Leave It to Trump to Negotiate a Deal That Leads to Less Trade
The United States, Canada, and Mexico have completed their renegotiation of the North American Free Trade Agreement (NAFTA). Being nothing, if not creative, negotiators named this revamp the “United States-Mexico-Canada Agreement on Trade,” or USMCA for short. While the namers get an F for imagination and creativity, they receive an A for self-evaluation skills, as they aptly removed the term “free trade” from the title. The USMCA does not advance free trade in the world.
There are more than a few labor and manufacturing provisions in this bill that will, no doubt, lead to higher prices for American consumers. There is a sourcing requirement, which mandates that 75 percent of automobile parts be produced in North America, otherwise that automobile cannot enter duty-free. Not only are the costs of auto parts already rising due to President Trump’s trade dispute with China, they will now rise even further due to the requirement that manufacturers use more expensive domestic parts that could have been imported more cheaply.
It is also quite rich that President Trump champions this deal as putting American companies first. By cutting American automakers off from their supply chains abroad, it will make them less competitive than their foreign counterparts. As with all protectionist measures, the auto sourcing provision enriches one industry at the expense of another. In this case, automakers suffer so that other domestic industries that provide material and supplies for their parts may prosper.
On the labor side, the agreement requires that 40 to 45 percent of auto content must be produced by workers who make at least $16 an hour. Even in hard left-wing circles, the most bold ask is a $15 minimum wage. Yet, here we have a Republican President, and his Republican allies in Congress, ignoring that wage requirements warp the market and drive up the prices of good and services. This hypocrisy would be stunning if it hadn’t become so painfully predictable.
On the agricultural side, there were some decent victories. The administration was able to get the Canadians to back off of some of their protectionist stances regarding their dairy industry. This will lead to better competition, and U.S. dairy products will now be a viable, affordable option for Canadian consumers. This is the essence of free trade. Allow goods across different markets to compete. Canadian products will either have to provide better quality or better prices for their customers, or be driven out of business by superior offers.
However, the Trump administration failed to look in the mirror and apply this standard across all agricultural commodities. The U.S. places dramatic, Soviet-style protections on its domestic sugar industry. Raw sugar costs 84 percent more in the U.S. than it does in the rest of the world, and refined sugar costs more than twice as much here as it does abroad. This is accomplished through import quotas, tariffs, and other artificial price supports. Negotiators should have applied the same logic to the U.S. sugar industry as it did to the Canadian dairy industry, in order to promote better competition for U.S. consumers and businesses.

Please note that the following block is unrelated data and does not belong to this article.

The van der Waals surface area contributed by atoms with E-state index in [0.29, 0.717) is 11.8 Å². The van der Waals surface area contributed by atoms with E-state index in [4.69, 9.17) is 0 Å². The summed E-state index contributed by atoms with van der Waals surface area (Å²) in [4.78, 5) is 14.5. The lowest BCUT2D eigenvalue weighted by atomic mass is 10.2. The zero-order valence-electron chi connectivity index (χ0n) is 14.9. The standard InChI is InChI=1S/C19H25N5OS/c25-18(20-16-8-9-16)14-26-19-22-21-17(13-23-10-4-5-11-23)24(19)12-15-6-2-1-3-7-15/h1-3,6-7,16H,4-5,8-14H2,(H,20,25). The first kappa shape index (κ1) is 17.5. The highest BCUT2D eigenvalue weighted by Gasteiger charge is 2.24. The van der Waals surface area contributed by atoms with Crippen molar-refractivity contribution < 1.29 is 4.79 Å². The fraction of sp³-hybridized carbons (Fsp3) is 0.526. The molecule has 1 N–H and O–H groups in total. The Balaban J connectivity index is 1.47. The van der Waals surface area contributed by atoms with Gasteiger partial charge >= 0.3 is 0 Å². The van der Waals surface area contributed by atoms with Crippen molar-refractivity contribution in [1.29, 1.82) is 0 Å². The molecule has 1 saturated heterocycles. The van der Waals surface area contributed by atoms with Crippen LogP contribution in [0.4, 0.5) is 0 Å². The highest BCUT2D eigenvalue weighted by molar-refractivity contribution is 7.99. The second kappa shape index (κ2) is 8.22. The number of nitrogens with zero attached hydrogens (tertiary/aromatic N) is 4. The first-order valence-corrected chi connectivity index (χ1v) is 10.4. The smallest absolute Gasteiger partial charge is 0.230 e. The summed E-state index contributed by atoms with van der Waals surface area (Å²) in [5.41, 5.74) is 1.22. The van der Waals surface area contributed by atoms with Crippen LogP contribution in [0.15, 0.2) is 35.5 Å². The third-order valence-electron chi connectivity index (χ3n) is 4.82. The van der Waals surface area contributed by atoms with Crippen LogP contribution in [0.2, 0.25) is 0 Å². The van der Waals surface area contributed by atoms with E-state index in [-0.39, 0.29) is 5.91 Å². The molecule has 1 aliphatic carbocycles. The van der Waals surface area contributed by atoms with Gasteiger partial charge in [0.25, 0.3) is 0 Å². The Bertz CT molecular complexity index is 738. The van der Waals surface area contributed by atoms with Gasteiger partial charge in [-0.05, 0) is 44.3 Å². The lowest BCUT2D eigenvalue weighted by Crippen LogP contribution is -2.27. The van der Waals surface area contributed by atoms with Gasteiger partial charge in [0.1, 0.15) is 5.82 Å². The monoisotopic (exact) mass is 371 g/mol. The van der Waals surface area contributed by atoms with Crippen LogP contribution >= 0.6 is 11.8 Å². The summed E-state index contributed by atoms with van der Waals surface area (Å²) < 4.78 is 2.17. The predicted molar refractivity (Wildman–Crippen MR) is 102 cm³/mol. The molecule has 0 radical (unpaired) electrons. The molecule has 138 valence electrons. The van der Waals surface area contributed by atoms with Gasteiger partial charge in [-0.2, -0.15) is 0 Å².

Perhaps one of the most concerning provisions of the deal, however, is one that essentially bars the three nations from negotiating a free trade agreement with a “non-market country.” A non-market country is one deemed to have an economy that does not operate by market principles. Only about a dozen countries officially meet that definition. Unfortunately, China is one of them. Under the new agreement, if one of the three nations starts negotiating a free trade agreement with China, the other two nations can exit the agreement, and enter into a bilateral agreement without the third one.
Given China’s production and its importance to the world economy, this is an absolutely devastating blow to the world economy, and an exceptionally dumb idea. Another non-market country is Viet Nam, which throws the prospect of a multilateral deal like the Trans-Pacific Partnership into flux. Leave it to the Trump administration to negotiate a trade deal that discourages trade.
This Trump administration that now demands its North American counterparts not enter into free trade agreements with certain other countries is the very same that declared just last year to a gathering of foreign leaders, “We are not here to lecture. We are not here to tell other people how to live, what to do, who to be... Instead, we are here to offer partnership, based on shared interests and values.”
It is also the same one that just last week at the United Nations proclaimed, “America will always choose independence and cooperation over global governance, control, and domination. I honor the right of every nation in this room to pursue its own customs, beliefs, and traditions. The United States will not tell you how to live or work or worship. We only ask that you honor our sovereignty in return.” It would seem President Trump has forgotten his promise to respect the sovereignty of other nations, and to allow them to pursue their own interests.
In negotiating trade agreements, leaders of all nations should seek to promote competition, reciprocity, and open markets. The U.S., Canada, and Mexico had an opportunity to set the standard for free trade and to give a boost to the world economy. The USMCA is a miserable failure in that regard, and is a step back, not a step forward.